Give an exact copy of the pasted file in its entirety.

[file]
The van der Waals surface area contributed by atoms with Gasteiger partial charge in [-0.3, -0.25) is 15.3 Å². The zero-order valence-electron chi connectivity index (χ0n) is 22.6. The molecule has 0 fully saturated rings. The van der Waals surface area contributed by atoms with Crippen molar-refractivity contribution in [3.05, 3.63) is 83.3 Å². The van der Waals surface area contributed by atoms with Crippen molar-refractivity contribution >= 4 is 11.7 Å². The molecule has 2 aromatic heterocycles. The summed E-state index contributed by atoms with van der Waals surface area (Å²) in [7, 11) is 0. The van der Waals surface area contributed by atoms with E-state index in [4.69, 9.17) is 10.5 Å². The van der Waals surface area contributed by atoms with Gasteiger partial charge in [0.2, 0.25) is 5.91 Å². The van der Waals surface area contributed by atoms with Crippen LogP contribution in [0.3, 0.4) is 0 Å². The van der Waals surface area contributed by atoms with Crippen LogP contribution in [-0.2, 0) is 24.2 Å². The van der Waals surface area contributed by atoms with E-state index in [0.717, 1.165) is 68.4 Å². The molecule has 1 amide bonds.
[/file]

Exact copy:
The van der Waals surface area contributed by atoms with Gasteiger partial charge in [-0.3, -0.25) is 15.3 Å². The zero-order valence-electron chi connectivity index (χ0n) is 22.6. The molecule has 0 fully saturated rings. The van der Waals surface area contributed by atoms with Crippen molar-refractivity contribution in [3.05, 3.63) is 83.3 Å². The van der Waals surface area contributed by atoms with Crippen molar-refractivity contribution >= 4 is 11.7 Å². The molecule has 2 aromatic heterocycles. The summed E-state index contributed by atoms with van der Waals surface area (Å²) in [7, 11) is 0. The van der Waals surface area contributed by atoms with E-state index in [4.69, 9.17) is 10.5 Å². The van der Waals surface area contributed by atoms with Gasteiger partial charge in [0.2, 0.25) is 5.91 Å². The van der Waals surface area contributed by atoms with Crippen LogP contribution in [0.3, 0.4) is 0 Å². The van der Waals surface area contributed by atoms with Crippen LogP contribution in [-0.2, 0) is 24.2 Å². The van der Waals surface area contributed by atoms with E-state index in [0.717, 1.165) is 68.4 Å². The molecule has 1 amide bonds.